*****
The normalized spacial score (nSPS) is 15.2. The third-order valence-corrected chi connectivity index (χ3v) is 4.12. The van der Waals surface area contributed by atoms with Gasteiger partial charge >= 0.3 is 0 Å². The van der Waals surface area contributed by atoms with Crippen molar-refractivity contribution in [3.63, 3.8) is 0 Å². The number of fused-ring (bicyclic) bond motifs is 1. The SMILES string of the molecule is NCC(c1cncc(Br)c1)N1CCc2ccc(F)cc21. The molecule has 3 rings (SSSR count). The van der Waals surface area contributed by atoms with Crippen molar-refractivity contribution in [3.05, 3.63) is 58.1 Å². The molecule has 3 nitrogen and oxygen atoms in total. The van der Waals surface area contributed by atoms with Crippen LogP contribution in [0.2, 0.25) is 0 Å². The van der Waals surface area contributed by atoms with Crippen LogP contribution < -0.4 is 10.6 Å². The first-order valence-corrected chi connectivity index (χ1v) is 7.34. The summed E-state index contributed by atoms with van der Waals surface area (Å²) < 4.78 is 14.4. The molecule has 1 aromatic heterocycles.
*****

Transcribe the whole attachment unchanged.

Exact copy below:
The normalized spacial score (nSPS) is 15.2. The third-order valence-corrected chi connectivity index (χ3v) is 4.12. The van der Waals surface area contributed by atoms with Gasteiger partial charge >= 0.3 is 0 Å². The van der Waals surface area contributed by atoms with Crippen molar-refractivity contribution in [3.63, 3.8) is 0 Å². The number of fused-ring (bicyclic) bond motifs is 1. The SMILES string of the molecule is NCC(c1cncc(Br)c1)N1CCc2ccc(F)cc21. The molecule has 3 rings (SSSR count). The van der Waals surface area contributed by atoms with Crippen molar-refractivity contribution in [3.05, 3.63) is 58.1 Å². The molecule has 3 nitrogen and oxygen atoms in total. The van der Waals surface area contributed by atoms with Crippen LogP contribution in [0.2, 0.25) is 0 Å². The van der Waals surface area contributed by atoms with Crippen LogP contribution < -0.4 is 10.6 Å². The first-order valence-corrected chi connectivity index (χ1v) is 7.34. The summed E-state index contributed by atoms with van der Waals surface area (Å²) < 4.78 is 14.4. The molecule has 1 aromatic heterocycles.